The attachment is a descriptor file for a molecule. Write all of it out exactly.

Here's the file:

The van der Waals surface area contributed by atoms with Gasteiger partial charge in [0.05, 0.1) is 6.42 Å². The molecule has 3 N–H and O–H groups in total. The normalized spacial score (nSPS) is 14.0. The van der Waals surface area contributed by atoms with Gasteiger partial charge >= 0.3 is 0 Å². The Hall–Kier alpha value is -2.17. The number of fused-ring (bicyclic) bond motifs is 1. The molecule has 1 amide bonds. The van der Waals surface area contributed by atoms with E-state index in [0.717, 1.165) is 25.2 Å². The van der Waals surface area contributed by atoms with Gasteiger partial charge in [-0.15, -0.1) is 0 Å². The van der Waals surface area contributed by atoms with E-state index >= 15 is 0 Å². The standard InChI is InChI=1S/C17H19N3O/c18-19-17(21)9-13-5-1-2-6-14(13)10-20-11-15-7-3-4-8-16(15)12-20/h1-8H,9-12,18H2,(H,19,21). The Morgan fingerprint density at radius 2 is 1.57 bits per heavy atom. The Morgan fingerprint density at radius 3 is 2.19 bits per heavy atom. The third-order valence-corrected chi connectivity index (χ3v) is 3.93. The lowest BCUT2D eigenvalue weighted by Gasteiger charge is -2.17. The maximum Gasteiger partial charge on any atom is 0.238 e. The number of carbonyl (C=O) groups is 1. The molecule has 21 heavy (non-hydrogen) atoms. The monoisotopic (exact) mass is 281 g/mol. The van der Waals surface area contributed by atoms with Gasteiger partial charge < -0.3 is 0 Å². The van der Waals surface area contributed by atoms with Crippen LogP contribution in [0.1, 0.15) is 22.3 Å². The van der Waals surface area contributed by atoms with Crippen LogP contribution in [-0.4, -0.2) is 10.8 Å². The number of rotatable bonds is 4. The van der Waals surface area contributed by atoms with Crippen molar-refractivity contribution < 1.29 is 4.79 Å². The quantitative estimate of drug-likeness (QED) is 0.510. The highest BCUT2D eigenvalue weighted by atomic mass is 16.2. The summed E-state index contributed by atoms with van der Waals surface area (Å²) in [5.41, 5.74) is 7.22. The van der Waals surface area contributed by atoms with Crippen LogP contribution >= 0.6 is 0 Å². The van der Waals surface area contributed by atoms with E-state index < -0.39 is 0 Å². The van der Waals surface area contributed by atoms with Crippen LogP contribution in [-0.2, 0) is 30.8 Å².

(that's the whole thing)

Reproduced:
The van der Waals surface area contributed by atoms with Gasteiger partial charge in [0.05, 0.1) is 6.42 Å². The molecule has 3 N–H and O–H groups in total. The normalized spacial score (nSPS) is 14.0. The van der Waals surface area contributed by atoms with Gasteiger partial charge >= 0.3 is 0 Å². The Hall–Kier alpha value is -2.17. The number of fused-ring (bicyclic) bond motifs is 1. The molecule has 1 amide bonds. The van der Waals surface area contributed by atoms with E-state index in [0.717, 1.165) is 25.2 Å². The van der Waals surface area contributed by atoms with Gasteiger partial charge in [-0.15, -0.1) is 0 Å². The van der Waals surface area contributed by atoms with E-state index >= 15 is 0 Å². The standard InChI is InChI=1S/C17H19N3O/c18-19-17(21)9-13-5-1-2-6-14(13)10-20-11-15-7-3-4-8-16(15)12-20/h1-8H,9-12,18H2,(H,19,21). The Morgan fingerprint density at radius 2 is 1.57 bits per heavy atom. The Morgan fingerprint density at radius 3 is 2.19 bits per heavy atom. The third-order valence-corrected chi connectivity index (χ3v) is 3.93. The lowest BCUT2D eigenvalue weighted by Gasteiger charge is -2.17. The maximum Gasteiger partial charge on any atom is 0.238 e. The number of carbonyl (C=O) groups is 1. The molecule has 21 heavy (non-hydrogen) atoms. The monoisotopic (exact) mass is 281 g/mol. The van der Waals surface area contributed by atoms with Gasteiger partial charge < -0.3 is 0 Å². The van der Waals surface area contributed by atoms with Crippen LogP contribution in [0.1, 0.15) is 22.3 Å². The van der Waals surface area contributed by atoms with Crippen LogP contribution in [-0.4, -0.2) is 10.8 Å². The number of rotatable bonds is 4. The van der Waals surface area contributed by atoms with Crippen molar-refractivity contribution < 1.29 is 4.79 Å². The quantitative estimate of drug-likeness (QED) is 0.510. The highest BCUT2D eigenvalue weighted by atomic mass is 16.2. The summed E-state index contributed by atoms with van der Waals surface area (Å²) in [5.41, 5.74) is 7.22. The van der Waals surface area contributed by atoms with Crippen LogP contribution >= 0.6 is 0 Å². The van der Waals surface area contributed by atoms with E-state index < -0.39 is 0 Å². The van der Waals surface area contributed by atoms with Crippen LogP contribution in [-0.2, 0) is 30.8 Å².